The title of Twenge’s much-discussed Atlantic article, adapted from her book, makes things every bit as explicit: “Have Smartphones Destroyed a Generation?” On the positive, at least it’s an open-ended question. On the negative, well, there’s the Apocalypse.
The book is organised around a discreet handful of concentrations like internet usage, social isolation, delayed maturity, inclusivity, and the author’s sledgehammer, mental health.
Twenge surveys a range of studies conducted on what she refers to as “iGen”, the generation of young Americans born between 1995 and 2012.
Unlike generations before it, this generation has grown up in a world saturated by today’s ubiquitous “smart” technology – cellphones, iPads, and round-the-clock social media destinations like Instagram, Twitter and Snapchat.
According to Twenge’s findings, these technological innovations are creating real and unprecedented social and psychological changes.
The teens she studied spend an average six hours on the internet a day (and if “internet time” is defined the way it should be, as “time – of any duration – paying attention to a device that’s connected to the internet” – then that number probably increases, perhaps doubles), get their driver’s licenses later, have their experiences later, and rebel against their parents’ authority later, if at all. The subjects interact with their peers far less than the previous generation did, and they seem to prefer it that way, relegating to texts and “Snapstreams” all the kinds of intimate confessions and personal conversations that once happened during sleepovers and on playgrounds.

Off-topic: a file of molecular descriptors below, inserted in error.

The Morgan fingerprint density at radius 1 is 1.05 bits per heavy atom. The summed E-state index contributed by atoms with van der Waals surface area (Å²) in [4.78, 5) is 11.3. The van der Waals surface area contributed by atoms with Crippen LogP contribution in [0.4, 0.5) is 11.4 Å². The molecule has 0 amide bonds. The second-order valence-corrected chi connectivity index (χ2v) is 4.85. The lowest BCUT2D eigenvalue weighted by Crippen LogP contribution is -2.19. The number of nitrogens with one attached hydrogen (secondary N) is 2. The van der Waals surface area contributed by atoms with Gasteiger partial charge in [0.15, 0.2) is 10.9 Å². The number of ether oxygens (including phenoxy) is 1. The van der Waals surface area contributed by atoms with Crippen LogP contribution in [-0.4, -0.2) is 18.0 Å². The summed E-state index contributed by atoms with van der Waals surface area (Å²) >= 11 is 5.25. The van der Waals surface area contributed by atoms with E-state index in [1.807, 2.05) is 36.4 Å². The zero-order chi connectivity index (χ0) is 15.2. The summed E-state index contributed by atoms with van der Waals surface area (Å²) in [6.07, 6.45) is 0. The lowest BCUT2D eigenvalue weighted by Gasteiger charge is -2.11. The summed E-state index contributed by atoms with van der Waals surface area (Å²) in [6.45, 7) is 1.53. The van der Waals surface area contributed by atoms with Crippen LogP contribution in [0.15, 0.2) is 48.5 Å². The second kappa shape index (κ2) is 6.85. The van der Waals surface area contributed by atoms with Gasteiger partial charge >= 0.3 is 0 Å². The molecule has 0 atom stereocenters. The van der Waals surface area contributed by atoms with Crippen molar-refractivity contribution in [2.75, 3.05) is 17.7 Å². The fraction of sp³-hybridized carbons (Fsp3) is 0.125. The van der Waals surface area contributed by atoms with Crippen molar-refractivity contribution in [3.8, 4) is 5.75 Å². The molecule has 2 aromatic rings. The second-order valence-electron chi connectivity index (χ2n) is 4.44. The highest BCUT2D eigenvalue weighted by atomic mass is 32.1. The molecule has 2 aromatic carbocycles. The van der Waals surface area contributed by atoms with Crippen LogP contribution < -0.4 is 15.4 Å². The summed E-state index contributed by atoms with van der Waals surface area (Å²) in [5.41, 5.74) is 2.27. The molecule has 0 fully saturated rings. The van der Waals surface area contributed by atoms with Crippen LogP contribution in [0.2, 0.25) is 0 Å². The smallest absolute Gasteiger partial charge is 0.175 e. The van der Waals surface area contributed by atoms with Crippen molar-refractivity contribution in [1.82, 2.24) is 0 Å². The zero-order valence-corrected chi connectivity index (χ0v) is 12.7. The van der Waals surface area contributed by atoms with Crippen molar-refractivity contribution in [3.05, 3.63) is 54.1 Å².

These “iGen” teens are high-tech voyeurs of the world around them, dramatically less interested than their elders in all the things that were once barometers of social engagement: finding good jobs, adhering to a religious faith, raising families, believing in political ideologies.
And the strong impression conveyed by iGen is that the positives of this strange new world view are heavily outweighed by the negatives.
Yes, these teens are indulging in fewer of the self-destructive behaviours of earlier generations – teen pregnancy, teen drug abuse, even teen prejudices are all in general decline – but Twenge’s research also hints these same teens are maturing more slowly, retaining some of the characteristics of childhood far longer than even their immediate predecessors, the Millennials.